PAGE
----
My brother-in-law and his wife lost their third child this summer when the baby was stillborn at full term. My husband and I were heartbroken for them and attended a small graveside service that was for family only. When my sister-in-law was pregnant, I started knitting the baby a blanket, a gift I’ve given to their two other children. I’m just now finishing the blanket, and I’m unsure about whether or not I should send it to them, as I don’t want to dredge up feelings of grief months later. I’m also concerned that I would probably be mailing it to her due to COVID and wouldn’t be there to console her in person. I’d appreciate any guidance here. Thank you.

—Sad Aunt

Dear Sad,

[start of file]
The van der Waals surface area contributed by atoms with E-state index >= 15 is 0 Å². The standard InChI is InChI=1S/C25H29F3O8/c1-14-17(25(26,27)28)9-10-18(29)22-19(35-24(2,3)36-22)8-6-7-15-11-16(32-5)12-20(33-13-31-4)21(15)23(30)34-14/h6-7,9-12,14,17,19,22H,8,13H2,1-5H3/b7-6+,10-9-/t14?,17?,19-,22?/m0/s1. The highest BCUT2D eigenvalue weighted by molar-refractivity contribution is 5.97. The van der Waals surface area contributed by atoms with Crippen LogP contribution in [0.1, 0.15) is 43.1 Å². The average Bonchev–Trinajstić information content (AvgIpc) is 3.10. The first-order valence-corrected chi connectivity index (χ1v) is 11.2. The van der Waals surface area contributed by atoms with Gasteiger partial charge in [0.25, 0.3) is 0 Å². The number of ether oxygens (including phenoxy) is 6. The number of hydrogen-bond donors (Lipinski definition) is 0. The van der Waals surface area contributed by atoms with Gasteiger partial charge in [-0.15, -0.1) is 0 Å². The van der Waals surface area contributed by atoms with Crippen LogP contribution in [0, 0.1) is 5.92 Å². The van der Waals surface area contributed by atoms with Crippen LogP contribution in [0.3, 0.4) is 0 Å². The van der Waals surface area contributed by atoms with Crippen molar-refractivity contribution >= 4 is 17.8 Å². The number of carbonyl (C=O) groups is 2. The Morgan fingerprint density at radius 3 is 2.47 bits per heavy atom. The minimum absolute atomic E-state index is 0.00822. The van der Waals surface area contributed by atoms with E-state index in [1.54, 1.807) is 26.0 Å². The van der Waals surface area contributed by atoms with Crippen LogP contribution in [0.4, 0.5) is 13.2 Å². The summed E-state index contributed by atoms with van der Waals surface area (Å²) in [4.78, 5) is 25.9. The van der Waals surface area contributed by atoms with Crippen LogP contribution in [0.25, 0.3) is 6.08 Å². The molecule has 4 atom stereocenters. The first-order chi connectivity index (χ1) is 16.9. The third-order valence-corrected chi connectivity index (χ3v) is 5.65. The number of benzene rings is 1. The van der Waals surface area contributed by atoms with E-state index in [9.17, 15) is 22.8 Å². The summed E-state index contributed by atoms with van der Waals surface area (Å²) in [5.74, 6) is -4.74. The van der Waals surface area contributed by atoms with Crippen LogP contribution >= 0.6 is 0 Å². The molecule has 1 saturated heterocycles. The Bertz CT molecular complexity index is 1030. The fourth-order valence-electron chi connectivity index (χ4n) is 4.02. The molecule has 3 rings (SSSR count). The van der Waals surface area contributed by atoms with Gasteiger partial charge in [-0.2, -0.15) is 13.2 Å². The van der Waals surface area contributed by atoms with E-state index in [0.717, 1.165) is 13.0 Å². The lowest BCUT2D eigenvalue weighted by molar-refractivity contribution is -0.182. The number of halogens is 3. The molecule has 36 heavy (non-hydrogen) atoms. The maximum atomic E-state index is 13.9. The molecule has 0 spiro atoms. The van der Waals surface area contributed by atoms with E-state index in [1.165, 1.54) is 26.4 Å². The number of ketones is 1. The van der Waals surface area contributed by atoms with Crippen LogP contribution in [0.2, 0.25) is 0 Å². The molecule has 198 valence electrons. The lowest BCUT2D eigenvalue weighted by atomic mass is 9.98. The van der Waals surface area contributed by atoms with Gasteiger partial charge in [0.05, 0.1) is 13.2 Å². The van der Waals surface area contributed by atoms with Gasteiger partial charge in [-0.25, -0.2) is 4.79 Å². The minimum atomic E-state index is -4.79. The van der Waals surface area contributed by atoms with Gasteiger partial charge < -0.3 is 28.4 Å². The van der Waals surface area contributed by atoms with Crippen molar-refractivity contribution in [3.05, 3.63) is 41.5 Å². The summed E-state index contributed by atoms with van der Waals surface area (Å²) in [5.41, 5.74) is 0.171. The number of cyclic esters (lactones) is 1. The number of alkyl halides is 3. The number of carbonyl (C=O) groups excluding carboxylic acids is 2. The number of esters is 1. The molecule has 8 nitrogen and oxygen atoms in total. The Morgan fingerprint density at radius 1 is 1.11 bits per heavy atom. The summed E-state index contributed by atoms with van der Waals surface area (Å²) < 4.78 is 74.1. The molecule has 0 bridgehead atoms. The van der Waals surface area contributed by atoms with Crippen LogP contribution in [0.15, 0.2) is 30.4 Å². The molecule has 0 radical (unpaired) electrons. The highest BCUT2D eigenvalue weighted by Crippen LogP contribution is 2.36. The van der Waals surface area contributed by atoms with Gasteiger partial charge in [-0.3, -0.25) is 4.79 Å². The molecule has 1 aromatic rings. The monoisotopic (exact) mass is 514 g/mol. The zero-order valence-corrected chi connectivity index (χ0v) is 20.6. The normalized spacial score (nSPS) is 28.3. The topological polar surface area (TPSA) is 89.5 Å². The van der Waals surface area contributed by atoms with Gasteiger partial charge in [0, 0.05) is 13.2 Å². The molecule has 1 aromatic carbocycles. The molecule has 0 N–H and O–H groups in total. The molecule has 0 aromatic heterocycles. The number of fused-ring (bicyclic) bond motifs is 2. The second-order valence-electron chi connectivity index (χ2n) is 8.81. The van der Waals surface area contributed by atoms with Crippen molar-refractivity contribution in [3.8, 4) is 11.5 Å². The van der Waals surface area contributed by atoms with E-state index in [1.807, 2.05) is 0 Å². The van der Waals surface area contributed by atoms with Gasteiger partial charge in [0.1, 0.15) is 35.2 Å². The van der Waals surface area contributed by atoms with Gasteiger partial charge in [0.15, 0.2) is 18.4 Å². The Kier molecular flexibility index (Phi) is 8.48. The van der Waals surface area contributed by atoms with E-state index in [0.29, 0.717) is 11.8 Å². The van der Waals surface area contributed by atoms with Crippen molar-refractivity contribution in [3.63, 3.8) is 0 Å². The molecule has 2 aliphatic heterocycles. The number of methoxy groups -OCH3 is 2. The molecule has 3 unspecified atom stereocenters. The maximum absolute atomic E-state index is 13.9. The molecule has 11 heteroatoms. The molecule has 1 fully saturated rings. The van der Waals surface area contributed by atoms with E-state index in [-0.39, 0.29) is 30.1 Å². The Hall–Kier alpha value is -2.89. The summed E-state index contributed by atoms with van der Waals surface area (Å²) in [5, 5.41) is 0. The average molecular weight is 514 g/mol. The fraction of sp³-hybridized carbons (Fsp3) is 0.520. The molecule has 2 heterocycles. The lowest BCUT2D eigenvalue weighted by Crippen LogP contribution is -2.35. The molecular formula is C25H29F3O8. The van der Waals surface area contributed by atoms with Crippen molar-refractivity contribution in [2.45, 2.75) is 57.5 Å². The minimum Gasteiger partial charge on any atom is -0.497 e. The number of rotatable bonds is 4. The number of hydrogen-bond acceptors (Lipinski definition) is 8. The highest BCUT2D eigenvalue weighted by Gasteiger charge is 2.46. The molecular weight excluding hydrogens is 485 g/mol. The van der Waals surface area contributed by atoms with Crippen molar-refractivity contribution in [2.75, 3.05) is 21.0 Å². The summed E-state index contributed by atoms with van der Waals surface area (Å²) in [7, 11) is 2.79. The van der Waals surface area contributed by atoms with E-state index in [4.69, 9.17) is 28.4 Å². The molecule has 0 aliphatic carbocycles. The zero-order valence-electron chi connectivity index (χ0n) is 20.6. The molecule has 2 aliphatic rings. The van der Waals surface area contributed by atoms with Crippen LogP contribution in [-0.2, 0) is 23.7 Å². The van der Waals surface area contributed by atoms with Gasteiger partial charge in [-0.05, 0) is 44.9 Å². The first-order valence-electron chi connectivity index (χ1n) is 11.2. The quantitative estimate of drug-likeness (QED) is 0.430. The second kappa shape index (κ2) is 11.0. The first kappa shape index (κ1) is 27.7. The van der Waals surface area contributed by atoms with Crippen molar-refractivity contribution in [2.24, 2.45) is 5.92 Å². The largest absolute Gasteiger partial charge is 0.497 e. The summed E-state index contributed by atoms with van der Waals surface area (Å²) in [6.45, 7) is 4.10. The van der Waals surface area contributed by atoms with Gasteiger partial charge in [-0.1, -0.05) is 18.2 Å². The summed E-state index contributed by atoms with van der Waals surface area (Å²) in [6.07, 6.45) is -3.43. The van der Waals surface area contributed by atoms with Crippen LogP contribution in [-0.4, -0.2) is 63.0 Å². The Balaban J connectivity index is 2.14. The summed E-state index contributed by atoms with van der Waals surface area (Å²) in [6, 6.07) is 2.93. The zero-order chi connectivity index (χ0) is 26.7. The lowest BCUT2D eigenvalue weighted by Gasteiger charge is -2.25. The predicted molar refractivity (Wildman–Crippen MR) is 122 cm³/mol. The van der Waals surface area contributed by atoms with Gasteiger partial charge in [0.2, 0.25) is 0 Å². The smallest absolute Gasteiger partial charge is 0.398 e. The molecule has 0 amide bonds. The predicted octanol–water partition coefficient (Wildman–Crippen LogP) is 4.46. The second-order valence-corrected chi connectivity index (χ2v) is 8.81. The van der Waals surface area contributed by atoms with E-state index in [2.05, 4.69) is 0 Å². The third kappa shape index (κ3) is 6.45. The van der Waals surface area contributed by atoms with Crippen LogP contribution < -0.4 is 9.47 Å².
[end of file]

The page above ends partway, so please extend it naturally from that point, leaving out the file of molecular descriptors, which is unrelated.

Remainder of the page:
Do not send her the blanket. Not because it would “dredge up” her grief months later—I’m sure she is still grieving and will still be grieving for some time to come—but because it would be insensitive to send a gift meant for a baby who didn’t live to be given it. Put the finished blanket away. Save it for a baby who is born alive. Perhaps your sister-in-law will have another child in time. If not, surely someone else will. You needn’t (please don’t) mention its provenance. This hand-knit baby blanket will be a lovely, thoughtful gift for someone, sometime later.